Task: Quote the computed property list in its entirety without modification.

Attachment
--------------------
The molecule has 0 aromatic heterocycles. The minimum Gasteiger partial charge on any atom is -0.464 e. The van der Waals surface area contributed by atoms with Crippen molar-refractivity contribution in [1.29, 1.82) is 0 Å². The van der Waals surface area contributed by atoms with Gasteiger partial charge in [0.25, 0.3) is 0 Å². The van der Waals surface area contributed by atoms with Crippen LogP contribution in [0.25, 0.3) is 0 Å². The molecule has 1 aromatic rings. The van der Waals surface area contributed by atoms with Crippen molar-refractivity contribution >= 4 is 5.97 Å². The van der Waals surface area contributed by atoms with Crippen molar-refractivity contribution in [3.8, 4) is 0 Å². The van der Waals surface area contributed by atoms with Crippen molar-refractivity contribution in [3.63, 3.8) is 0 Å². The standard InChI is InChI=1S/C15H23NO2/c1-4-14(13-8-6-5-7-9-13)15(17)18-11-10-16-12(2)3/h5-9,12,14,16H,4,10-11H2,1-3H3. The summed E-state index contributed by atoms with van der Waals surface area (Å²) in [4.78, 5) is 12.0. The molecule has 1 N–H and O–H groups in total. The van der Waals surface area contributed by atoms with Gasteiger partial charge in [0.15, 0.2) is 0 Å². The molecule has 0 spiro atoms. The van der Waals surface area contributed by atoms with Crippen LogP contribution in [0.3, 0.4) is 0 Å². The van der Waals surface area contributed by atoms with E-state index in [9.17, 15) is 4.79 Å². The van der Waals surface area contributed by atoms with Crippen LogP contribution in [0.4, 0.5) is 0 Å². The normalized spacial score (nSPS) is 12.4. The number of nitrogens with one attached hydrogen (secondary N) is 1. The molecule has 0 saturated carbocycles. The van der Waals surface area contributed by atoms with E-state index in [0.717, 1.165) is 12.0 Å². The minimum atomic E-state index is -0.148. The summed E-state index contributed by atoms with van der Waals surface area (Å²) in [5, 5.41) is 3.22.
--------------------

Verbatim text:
The molecule has 0 aromatic heterocycles. The minimum Gasteiger partial charge on any atom is -0.464 e. The van der Waals surface area contributed by atoms with Crippen molar-refractivity contribution in [1.29, 1.82) is 0 Å². The van der Waals surface area contributed by atoms with Gasteiger partial charge in [0.25, 0.3) is 0 Å². The van der Waals surface area contributed by atoms with Crippen LogP contribution in [0.25, 0.3) is 0 Å². The molecule has 1 aromatic rings. The van der Waals surface area contributed by atoms with Crippen molar-refractivity contribution >= 4 is 5.97 Å². The van der Waals surface area contributed by atoms with Crippen molar-refractivity contribution in [3.8, 4) is 0 Å². The van der Waals surface area contributed by atoms with Crippen molar-refractivity contribution in [3.63, 3.8) is 0 Å². The standard InChI is InChI=1S/C15H23NO2/c1-4-14(13-8-6-5-7-9-13)15(17)18-11-10-16-12(2)3/h5-9,12,14,16H,4,10-11H2,1-3H3. The summed E-state index contributed by atoms with van der Waals surface area (Å²) in [4.78, 5) is 12.0. The molecule has 1 N–H and O–H groups in total. The van der Waals surface area contributed by atoms with Gasteiger partial charge in [0.15, 0.2) is 0 Å². The molecule has 0 spiro atoms. The van der Waals surface area contributed by atoms with Crippen LogP contribution in [0.3, 0.4) is 0 Å². The van der Waals surface area contributed by atoms with E-state index in [9.17, 15) is 4.79 Å². The van der Waals surface area contributed by atoms with Crippen LogP contribution in [0.4, 0.5) is 0 Å². The normalized spacial score (nSPS) is 12.4. The number of nitrogens with one attached hydrogen (secondary N) is 1. The molecule has 0 saturated carbocycles. The van der Waals surface area contributed by atoms with E-state index in [0.717, 1.165) is 12.0 Å². The minimum atomic E-state index is -0.148. The summed E-state index contributed by atoms with van der Waals surface area (Å²) in [5, 5.41) is 3.22.